Republicans didn’t have the votes to stop the Senate’s Obamacare bill this morning. But they had the better argument. Oklahoma’s magnificent Senator (and Dr.) Tom Coburn spoke for a lot of us in explaining his vote against the Democrats’ bill: This vote is indeed historic. This Congress will be remembered for its arrogance, corruption and stupidity. In the year of 2009, a Congress ignored the coming economic storm and impending »


Last Saturday, Brian Ward and I interviewed Terry Teachout on our radio show. We talked about his new biography of Louis Armstrong, titled Pops. It’s a terrific book, not just for jazz fans but for anyone interested in American history or human nature. Armstrong’s rise from nothing to international superstar will be of interest to pretty much everyone. I thought the interview was as entertaining as any we’ve done over »

A Christmas Story

My son has his first job and, as of a few weeks ago, his first apartment. He’s living in a complex that is inhabited largely by Somali immigrants. He told me this story yesterday. On Monday he got up and got ready for work. He left his apartment building and, as he started walking toward his car, noticed that there was a vehicle parked next to it with its motor »

An “Obamacon” resurfaces

Earlier this month, while wondering whatever happened to the “Obamacons,” I wrote that one of them — Douglas Kmiec — has been rewarded for his support of Obama with the post of ambassador to Malta and that “this [has] brought to an end his public pronouncements on politics.” It turns out that I spoke too soon. Ed Whelan reports: Kmiec is among the “[m]ore than three dozen [self-described] pro-life Christian »

Lucky for us, an under-performing president

Fresh off of giving himself a B+ for his first year in office, Presdent Obama defended his first-year legislative record during an interview with the Washington Post. Obama apparently did not assign a grade to his legislative record, but considering his abysmal performance in the realm of foreign policy, his domestic mark would need to be a high one indeed to justify an overall rating of B+. Obama’s defense of »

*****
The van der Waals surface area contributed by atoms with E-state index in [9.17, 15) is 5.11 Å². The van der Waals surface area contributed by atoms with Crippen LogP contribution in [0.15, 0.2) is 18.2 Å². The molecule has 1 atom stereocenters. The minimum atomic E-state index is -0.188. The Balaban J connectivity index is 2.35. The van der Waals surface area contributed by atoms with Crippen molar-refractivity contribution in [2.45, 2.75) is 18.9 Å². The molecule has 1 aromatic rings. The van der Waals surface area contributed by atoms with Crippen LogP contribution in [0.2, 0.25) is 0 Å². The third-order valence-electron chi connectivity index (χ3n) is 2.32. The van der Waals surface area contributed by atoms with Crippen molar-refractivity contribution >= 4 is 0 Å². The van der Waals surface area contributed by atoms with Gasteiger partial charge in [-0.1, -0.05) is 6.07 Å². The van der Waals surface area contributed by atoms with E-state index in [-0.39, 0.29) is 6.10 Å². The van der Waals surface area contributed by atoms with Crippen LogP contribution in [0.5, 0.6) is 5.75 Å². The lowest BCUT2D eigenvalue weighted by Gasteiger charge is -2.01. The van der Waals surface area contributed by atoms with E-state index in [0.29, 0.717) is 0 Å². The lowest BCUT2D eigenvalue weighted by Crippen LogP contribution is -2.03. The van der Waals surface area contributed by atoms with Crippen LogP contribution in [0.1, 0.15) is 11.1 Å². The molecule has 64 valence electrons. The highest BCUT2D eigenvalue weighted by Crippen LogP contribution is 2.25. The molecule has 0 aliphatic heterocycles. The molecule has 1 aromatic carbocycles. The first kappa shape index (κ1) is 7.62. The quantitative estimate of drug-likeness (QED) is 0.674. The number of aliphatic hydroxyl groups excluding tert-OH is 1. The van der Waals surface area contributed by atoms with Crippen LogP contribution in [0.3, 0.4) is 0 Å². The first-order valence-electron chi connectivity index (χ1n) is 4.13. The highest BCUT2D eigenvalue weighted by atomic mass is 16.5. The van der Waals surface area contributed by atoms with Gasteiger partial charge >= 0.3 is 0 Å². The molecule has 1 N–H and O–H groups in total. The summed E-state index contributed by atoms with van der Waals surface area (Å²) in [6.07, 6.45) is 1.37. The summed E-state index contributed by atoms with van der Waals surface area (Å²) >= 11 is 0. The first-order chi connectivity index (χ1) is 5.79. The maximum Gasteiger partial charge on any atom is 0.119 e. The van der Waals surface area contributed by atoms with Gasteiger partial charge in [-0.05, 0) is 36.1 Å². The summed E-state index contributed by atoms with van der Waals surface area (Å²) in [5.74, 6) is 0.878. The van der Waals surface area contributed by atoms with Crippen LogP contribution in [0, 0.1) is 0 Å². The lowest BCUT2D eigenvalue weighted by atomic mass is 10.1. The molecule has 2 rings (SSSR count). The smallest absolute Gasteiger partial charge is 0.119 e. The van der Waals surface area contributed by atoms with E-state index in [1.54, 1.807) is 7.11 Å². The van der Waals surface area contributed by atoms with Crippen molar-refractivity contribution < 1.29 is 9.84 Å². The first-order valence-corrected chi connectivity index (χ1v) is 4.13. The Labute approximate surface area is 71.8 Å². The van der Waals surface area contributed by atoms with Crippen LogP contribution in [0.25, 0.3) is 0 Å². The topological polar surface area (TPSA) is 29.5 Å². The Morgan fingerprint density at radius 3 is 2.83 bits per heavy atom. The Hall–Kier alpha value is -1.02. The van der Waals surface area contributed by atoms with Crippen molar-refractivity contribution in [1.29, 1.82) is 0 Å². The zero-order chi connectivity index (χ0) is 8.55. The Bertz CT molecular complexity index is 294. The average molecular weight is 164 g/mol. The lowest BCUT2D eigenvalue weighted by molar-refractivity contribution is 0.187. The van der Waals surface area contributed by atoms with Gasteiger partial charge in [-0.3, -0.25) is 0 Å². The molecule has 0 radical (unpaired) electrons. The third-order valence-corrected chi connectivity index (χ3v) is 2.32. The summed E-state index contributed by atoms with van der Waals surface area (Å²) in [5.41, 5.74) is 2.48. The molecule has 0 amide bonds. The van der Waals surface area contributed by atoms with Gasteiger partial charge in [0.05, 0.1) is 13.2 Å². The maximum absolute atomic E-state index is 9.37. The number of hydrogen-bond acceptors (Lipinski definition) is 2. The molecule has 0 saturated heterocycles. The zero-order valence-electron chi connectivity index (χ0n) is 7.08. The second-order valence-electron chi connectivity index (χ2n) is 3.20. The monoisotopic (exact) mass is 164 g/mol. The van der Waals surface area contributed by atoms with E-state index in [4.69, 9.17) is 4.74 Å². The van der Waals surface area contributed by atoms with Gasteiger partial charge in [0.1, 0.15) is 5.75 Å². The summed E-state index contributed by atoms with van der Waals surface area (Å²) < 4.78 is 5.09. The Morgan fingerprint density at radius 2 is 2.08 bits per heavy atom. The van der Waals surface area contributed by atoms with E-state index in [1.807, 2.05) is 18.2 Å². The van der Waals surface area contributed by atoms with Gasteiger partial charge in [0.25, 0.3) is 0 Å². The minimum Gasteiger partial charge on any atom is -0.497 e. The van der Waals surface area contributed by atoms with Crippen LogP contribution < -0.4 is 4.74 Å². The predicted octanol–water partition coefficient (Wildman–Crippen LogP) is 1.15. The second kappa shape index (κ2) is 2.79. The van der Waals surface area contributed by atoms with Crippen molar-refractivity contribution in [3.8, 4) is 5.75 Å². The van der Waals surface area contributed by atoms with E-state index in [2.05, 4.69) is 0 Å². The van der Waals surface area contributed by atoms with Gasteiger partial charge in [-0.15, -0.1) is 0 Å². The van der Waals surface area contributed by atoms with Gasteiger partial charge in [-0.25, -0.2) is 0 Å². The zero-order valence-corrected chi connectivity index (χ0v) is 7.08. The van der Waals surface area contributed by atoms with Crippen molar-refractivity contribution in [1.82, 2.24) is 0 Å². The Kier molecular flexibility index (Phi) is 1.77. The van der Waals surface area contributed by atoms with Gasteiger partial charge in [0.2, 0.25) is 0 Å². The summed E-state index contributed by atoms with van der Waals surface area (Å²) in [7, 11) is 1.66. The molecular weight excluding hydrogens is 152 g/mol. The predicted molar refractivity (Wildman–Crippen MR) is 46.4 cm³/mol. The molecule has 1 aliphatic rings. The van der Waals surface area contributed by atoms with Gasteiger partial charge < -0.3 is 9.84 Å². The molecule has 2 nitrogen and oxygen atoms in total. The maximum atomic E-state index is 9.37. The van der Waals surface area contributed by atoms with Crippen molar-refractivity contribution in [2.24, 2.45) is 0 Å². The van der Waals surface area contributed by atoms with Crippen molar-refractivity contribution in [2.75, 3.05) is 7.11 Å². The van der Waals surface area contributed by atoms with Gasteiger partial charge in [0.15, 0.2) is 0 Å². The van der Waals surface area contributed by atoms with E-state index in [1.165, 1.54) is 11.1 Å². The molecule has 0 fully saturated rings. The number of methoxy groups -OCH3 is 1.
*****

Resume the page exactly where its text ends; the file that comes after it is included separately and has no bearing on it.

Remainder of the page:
Michael Steele’s paid speeches — wrong idea, wrong man

Michael Steele, head of the RNC, reportedly has given dozens of speeches to corporate boards and colleges in exchange for a fee of $20,000 per speech. This strikes me as very bad idea. To the extent that Steele earns a substantial income through his “outside” speaking activity, he has an incentive to be entertaining, candid, and/or controversial in these speeches. But in doing so, he increases the likelihood of making »

Lincoln in Peoria

The current issue of the Claremont Review of Books (subscribe here) features Harry Jaffa’s wonderful review/essay “Lincoln in Peoria.” Lincoln’s great Peoria speech is available online here. Our friends at the CRB have kindly made Jaffa’s review/essay available online for our readers in light of MIchael Barone’s column today on the Kansas-Nebraska Act of 1854. If you have any interest in the subject, you will find Jaffa’s essay to be »

Top Ten Foreign Policy Blunders of 2009

2009 was the worst year for American foreign policy since the Carter administration. At the Telegraph, Nile Gardiner reminds us of Barack Obama’s top ten foreign policy follies of the year. It promises to be the most depressing of the many top-ten lists we’ll read between now and New Year’s. Gardiner provides links and cites chapter and verse, so his article should be read in its entirety. But here’s the »

Stop the KSM trial

Minnesota Sixth District Rep. Michele Bachmann and Andrew McCarthy team up to explain that Congress can stop the KSM trial. Congress can also stop Gitmo on the Mississippi, as this New York Times story suggests. But the Democrats are bent on giving us bread and circuses. »